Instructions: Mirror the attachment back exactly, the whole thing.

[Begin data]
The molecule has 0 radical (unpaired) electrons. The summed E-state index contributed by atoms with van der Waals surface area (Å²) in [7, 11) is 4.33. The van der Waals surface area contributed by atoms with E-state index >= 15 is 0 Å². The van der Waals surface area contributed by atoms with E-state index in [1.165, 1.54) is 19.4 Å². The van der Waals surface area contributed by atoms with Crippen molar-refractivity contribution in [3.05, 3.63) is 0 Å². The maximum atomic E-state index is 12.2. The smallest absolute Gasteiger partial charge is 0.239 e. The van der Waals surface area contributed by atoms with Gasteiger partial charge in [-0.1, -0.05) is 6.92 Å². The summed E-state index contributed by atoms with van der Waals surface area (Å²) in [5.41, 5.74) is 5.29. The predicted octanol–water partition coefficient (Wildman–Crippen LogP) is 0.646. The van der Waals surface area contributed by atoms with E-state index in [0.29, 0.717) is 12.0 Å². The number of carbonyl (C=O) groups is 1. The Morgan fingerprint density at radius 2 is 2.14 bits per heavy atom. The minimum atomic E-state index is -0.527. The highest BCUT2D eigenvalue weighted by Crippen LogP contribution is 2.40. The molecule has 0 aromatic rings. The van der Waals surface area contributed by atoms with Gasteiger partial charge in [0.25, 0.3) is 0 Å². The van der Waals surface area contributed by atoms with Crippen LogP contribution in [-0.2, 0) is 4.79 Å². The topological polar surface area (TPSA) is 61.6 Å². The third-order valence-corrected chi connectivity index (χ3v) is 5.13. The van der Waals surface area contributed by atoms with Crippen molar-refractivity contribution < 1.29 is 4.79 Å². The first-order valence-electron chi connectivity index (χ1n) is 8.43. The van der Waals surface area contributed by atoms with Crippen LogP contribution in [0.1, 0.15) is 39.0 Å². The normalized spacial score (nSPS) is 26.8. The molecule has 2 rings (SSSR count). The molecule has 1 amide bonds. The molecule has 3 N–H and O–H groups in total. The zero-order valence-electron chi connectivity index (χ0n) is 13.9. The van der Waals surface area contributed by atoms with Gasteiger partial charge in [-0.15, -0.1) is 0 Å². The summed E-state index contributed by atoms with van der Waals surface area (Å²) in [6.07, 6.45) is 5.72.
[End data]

The molecule has 0 radical (unpaired) electrons. The summed E-state index contributed by atoms with van der Waals surface area (Å²) in [7, 11) is 4.33. The van der Waals surface area contributed by atoms with E-state index >= 15 is 0 Å². The van der Waals surface area contributed by atoms with E-state index in [1.165, 1.54) is 19.4 Å². The van der Waals surface area contributed by atoms with Crippen molar-refractivity contribution in [3.05, 3.63) is 0 Å². The maximum atomic E-state index is 12.2. The smallest absolute Gasteiger partial charge is 0.239 e. The van der Waals surface area contributed by atoms with Gasteiger partial charge in [-0.1, -0.05) is 6.92 Å². The summed E-state index contributed by atoms with van der Waals surface area (Å²) in [5.41, 5.74) is 5.29. The predicted octanol–water partition coefficient (Wildman–Crippen LogP) is 0.646. The van der Waals surface area contributed by atoms with E-state index in [0.29, 0.717) is 12.0 Å². The number of carbonyl (C=O) groups is 1. The Morgan fingerprint density at radius 2 is 2.14 bits per heavy atom. The minimum atomic E-state index is -0.527. The highest BCUT2D eigenvalue weighted by Crippen LogP contribution is 2.40. The molecule has 0 aromatic rings. The van der Waals surface area contributed by atoms with Gasteiger partial charge in [0.25, 0.3) is 0 Å². The van der Waals surface area contributed by atoms with Crippen LogP contribution in [-0.2, 0) is 4.79 Å². The topological polar surface area (TPSA) is 61.6 Å². The third-order valence-corrected chi connectivity index (χ3v) is 5.13. The van der Waals surface area contributed by atoms with Crippen molar-refractivity contribution < 1.29 is 4.79 Å². The first-order valence-electron chi connectivity index (χ1n) is 8.43. The van der Waals surface area contributed by atoms with Crippen LogP contribution in [0.1, 0.15) is 39.0 Å². The normalized spacial score (nSPS) is 26.8. The molecule has 2 rings (SSSR count). The molecule has 1 amide bonds. The molecule has 3 N–H and O–H groups in total. The zero-order valence-electron chi connectivity index (χ0n) is 13.9. The van der Waals surface area contributed by atoms with Gasteiger partial charge in [-0.15, -0.1) is 0 Å². The summed E-state index contributed by atoms with van der Waals surface area (Å²) in [6.07, 6.45) is 5.72.